With the top sanded and ready, I was able to prime it while Rex took a very unexpected self-directed nap.

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When we acquired the table, my husband had the idea of making it a family project that would take weeks and let Rex feel a lot of ownership over a piece that will ultimately be his.  The plan for this table top is to paint it in layers, using one color at a time. We have a rough idea sketched out of what we’d like the finished landscape to look like. I purchased powdered tempera paints from a local place** so we can mix just what we need to use for each painting session. The tempera paints are easy to clean up and the colors tend to dry brighter than other kid-friendly paints. When the painting is finished, we’ll put several coats of polyurethane over the top to keep it looking great for a long time.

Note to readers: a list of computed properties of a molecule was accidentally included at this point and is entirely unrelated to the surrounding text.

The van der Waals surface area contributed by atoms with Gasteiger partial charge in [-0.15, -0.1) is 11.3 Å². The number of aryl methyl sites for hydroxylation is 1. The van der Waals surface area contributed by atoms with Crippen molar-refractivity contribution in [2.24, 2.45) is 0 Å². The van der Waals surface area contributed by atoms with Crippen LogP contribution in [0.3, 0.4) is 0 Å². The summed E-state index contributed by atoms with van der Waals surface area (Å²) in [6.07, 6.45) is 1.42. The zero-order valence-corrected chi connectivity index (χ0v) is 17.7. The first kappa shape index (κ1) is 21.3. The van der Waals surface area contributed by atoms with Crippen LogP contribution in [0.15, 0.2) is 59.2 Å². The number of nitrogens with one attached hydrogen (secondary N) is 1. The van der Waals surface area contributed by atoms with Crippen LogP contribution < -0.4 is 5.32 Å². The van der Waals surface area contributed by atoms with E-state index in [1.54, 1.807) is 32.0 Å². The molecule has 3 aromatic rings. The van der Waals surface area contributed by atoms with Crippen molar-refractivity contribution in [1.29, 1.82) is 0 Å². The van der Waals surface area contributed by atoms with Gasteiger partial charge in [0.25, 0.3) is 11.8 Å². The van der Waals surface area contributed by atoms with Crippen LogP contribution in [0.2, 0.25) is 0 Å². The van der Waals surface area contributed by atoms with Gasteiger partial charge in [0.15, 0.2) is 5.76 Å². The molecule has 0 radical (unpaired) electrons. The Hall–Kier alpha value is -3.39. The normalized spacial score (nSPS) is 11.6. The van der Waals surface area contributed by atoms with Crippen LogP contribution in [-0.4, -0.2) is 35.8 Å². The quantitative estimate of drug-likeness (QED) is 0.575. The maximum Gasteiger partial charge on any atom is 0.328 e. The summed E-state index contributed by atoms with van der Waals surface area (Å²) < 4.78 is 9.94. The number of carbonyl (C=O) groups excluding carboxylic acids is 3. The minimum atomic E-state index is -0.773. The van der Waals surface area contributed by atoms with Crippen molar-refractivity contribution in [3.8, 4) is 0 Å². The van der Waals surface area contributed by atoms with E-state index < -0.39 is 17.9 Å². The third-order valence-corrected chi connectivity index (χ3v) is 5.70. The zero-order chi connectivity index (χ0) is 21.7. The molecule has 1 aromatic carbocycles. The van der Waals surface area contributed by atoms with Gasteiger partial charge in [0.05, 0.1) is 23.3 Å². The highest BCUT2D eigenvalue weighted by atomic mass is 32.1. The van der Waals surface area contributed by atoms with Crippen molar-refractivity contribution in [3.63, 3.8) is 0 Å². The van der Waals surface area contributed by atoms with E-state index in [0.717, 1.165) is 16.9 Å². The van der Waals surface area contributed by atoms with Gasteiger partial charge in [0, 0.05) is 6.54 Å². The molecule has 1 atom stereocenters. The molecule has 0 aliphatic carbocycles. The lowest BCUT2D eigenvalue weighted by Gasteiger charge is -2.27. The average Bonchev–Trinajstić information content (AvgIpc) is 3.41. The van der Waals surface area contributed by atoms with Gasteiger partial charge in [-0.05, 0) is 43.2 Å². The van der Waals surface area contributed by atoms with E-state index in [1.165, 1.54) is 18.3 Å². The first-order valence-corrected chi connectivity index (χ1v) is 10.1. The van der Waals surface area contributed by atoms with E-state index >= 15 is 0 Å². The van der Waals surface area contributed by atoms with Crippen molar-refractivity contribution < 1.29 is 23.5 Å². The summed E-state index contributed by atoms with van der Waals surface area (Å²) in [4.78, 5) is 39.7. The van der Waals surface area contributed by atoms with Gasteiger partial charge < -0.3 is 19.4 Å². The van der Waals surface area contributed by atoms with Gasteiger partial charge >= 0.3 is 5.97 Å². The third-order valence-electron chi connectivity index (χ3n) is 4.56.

The cost of this project is not cheap (we’re at about $50 in supplies, give or take a little), but it is less expensive than purchasing a train table new. Many of the supplies (tempera paints, leftover wood, primer) are more than enough and will be used for future projects.  The real benefit isn’t saving money, it’s doing a project as a family.


*It was mis-marked on a high shelf as underlayment and was priced at $12.97. At the counter, it rang up at $29.97. They honored the shelf-tag price, phew!

**Shout out for I’ve Been Framed! They were the only place in town that carried powdered tempera paints.  I wish I’d had more time to browse as they have great stuff at great prices.

Complete, with Compost